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Question: How can I display XSL-formatted XML data in an ASP.NET Web page?

Answer: Introduction
In a previous FAQ, we examined a technology called XSL, or eXtensible Stylesheet Language. XSL allows for XML data to be transformed from its raw form into some other format. A typical application of XSL is to transform XML data into HTML content, such as an HTML <table>. (An XSLT file is a file that contains XSL syntax describing how an XML file should be formatted.)

Oftentimes you want to use XSL to display XML data in a Web page. With certain browsers, this transformation can be applied on the Web browser itself, by specifying the XSL document in the XML file and having the user visit the XML file directly through their browser. More often than not, though, you want to transform the XML data to HTML using an XSLT file on the server-side, and then send this HTML to the requesting browser.

This task can be accomplished in any server-side Web programming language, such as PHP, ASP, ASP.NET, JSP, and so on. This FAQ will look at how to use the ASP.NET XML Web control to display XSL-formatted XML data in an ASP.NET Web page - it's insanely easy. Also, at the end of this FAQ you can find links to information on how to accomplish the same through a classic ASP page.

The XML Web Control
The ASP.NET XML Web control is a Web control designed to display XML data in an ASP.NET Web page. To use the XML Web control in an ASP.NET Web page, simply use the following syntax:

<asp:xml runat="server" id="ID" />

In order to display XML data, you must specify where the Web control should get the XML data from. You can set one of the three following properties to specify where the Web control should retrieve the XML data:

* Document
* DocuumentSournce
* DocumentContent

The Document property, if set, must be set to an instance of the XmlDocument class. Therefore, this is a property that you would set programmatically. For instance, say that you are retrieving XML data from an RSS feed. As discussed in Consuming an RSS Feed with ASP.NET, an RSS feed is XML data retrieved from a remote URL, and can be accessed with just a few lines of source code in an ASP.NET file. This XML stream can be read in through an XmlDocument object, which could then be assigned to the XML Web control's Document property to be displayed in the Web control.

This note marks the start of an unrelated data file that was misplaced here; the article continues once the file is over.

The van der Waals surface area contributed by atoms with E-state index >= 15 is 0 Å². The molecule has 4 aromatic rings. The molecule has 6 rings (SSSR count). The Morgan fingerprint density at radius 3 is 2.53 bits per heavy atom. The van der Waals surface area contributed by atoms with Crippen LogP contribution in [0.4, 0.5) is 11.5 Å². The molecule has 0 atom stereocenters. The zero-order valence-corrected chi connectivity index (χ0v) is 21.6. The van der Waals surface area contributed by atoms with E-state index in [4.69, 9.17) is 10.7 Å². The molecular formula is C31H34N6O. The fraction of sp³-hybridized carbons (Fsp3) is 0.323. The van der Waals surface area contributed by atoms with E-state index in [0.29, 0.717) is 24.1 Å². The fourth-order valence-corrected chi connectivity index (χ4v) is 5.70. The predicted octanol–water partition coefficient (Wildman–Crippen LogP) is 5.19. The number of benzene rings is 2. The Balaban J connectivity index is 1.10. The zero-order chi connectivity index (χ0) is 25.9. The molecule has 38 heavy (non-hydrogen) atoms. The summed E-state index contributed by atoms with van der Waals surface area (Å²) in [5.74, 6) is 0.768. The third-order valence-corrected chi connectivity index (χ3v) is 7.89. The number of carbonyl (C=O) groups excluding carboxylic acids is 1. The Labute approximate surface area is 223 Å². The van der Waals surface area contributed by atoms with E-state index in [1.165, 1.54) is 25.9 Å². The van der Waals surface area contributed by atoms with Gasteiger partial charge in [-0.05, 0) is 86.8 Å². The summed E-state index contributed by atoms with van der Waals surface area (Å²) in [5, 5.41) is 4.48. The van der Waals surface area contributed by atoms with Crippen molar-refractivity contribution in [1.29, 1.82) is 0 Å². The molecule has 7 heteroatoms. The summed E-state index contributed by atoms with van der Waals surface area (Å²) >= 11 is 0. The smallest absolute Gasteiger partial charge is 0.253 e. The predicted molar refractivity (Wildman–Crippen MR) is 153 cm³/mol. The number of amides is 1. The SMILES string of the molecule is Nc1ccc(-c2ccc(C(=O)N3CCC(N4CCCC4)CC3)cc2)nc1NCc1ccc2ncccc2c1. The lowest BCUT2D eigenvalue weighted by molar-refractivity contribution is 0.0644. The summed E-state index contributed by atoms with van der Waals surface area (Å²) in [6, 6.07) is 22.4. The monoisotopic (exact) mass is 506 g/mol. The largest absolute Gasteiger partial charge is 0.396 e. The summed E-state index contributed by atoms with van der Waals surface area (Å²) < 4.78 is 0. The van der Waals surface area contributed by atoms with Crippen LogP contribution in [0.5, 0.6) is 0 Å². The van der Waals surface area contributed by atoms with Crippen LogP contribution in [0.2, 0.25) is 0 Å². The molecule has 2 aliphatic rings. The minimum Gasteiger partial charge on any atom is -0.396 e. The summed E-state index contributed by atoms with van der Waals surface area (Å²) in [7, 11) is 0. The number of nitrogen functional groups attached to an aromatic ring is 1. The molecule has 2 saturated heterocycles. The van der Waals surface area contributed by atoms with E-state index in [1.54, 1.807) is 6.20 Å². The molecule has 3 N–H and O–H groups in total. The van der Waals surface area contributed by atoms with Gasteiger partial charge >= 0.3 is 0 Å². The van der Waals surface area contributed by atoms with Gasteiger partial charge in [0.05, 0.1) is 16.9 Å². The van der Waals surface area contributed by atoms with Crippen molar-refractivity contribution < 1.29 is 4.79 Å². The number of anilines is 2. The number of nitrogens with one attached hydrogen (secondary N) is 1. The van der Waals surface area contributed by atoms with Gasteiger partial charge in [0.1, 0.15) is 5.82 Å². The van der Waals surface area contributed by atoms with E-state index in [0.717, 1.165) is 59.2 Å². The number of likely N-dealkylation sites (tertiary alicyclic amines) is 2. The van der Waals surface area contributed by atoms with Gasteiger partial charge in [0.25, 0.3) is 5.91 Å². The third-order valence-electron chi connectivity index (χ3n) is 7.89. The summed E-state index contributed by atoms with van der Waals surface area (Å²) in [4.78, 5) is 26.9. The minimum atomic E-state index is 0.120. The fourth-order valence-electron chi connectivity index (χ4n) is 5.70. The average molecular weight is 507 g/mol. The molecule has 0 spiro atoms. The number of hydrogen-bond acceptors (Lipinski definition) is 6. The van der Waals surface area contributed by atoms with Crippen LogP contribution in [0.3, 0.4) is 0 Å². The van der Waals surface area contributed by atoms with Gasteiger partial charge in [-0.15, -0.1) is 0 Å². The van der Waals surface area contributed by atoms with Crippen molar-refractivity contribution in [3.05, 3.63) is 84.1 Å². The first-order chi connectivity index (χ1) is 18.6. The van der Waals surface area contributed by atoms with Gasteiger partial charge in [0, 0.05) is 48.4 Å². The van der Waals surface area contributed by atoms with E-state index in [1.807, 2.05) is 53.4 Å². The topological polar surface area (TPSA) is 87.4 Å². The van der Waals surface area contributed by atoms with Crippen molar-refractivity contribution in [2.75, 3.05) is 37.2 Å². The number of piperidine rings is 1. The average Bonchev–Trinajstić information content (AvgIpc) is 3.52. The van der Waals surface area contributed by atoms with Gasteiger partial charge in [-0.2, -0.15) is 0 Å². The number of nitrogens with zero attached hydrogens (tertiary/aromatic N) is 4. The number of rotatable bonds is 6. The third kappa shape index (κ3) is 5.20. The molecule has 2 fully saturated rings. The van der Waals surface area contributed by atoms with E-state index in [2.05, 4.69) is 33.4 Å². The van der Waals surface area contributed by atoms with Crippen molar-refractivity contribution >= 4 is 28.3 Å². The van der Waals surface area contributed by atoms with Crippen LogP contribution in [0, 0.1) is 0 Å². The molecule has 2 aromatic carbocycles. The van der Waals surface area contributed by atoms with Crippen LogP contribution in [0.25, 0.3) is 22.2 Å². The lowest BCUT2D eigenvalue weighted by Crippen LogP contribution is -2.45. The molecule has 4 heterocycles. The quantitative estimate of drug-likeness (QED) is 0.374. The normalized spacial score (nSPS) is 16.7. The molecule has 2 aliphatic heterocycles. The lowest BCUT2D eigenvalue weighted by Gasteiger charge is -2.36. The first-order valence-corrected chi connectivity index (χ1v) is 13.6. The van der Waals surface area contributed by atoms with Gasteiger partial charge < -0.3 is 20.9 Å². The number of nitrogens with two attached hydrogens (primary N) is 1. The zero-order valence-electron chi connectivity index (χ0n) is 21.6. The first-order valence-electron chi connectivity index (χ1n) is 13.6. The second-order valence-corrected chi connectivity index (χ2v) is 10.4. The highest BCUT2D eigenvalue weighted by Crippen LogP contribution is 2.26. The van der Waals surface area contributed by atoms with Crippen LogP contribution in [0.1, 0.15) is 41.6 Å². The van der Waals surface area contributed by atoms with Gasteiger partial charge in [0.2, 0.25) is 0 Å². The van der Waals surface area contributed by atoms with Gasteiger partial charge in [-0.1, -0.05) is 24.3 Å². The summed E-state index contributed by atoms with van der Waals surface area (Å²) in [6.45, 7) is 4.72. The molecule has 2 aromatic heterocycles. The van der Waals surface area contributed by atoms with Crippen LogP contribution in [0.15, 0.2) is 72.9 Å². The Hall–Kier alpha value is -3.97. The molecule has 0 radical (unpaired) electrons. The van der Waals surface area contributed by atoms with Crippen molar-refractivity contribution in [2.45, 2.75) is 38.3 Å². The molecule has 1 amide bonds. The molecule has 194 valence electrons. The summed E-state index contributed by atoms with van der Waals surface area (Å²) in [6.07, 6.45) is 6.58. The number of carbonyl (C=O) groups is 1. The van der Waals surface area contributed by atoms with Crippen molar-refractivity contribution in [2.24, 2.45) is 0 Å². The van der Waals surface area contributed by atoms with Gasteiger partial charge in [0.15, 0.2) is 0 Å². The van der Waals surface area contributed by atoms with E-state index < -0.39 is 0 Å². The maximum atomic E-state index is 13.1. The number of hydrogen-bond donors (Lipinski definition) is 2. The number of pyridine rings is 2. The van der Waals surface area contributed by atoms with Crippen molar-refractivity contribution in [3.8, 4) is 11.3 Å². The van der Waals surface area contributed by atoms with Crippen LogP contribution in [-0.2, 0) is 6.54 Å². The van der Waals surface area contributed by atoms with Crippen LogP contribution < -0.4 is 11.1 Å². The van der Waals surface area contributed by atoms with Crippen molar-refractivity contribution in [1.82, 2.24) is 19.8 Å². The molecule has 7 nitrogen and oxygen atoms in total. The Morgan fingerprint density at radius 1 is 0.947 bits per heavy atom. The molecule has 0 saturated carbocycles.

The DocumentSource and DocumentContent properties are string properties. DocumentSource specifies a physical file specifying where the XML data resides. If you do not have the XML content in a file, but within a string variable, you can simply assign the string containing the XML content to the DocumentContent property.

In addition to specifying the XML data for the XML Web control, we also want to specify the XSL to transform the XML into HTML. The XSL can be specified in a similar fashion as the XML data was, through one of three properties:

* Transform
* TransformSource
* TransformArgumentList

As with the Document property, the Transform property expects an instance of the XslTransform class. TransformSource, like DocumentSource, expects a file name that contains the XSL content. The TransformArgumentList property expects an instance of the XsltArgumentList class. The XsltArgumentList class can be used to specify a number of XSLT transformations.

An Example
A simple example of displaying XML data using an XSLT file in an ASP.NET Web page can be seen at this live demo. The live demo has contains an XML Web control with its DocumentSource and TransformSource property set to specific file names. Specifically, the XML data comes from this file, while the XSL comes from this file.

Note that for this example to work, we simply used the following Web control syntax:

<asp:xml runat="server" id="xmlDisp"

          TransformSource="dispBooks.xsl" />

No code needed! It's that simple.

For More Information...
For more information on the ASP.NET XML Web control check out the technical docs. For information on displaying XML data using XSL in a classic ASP page, be sure to read XML and XSL with ASP, Creating an XML and XSL Class, and Using XSL Stylesheets to Translate XML into HTML.

Happy Programming!

FAQ posted by Scott Mitchell at 4/7/2003 6:17:13 PM to the XML category. This FAQ has been viewed 87,519 times.

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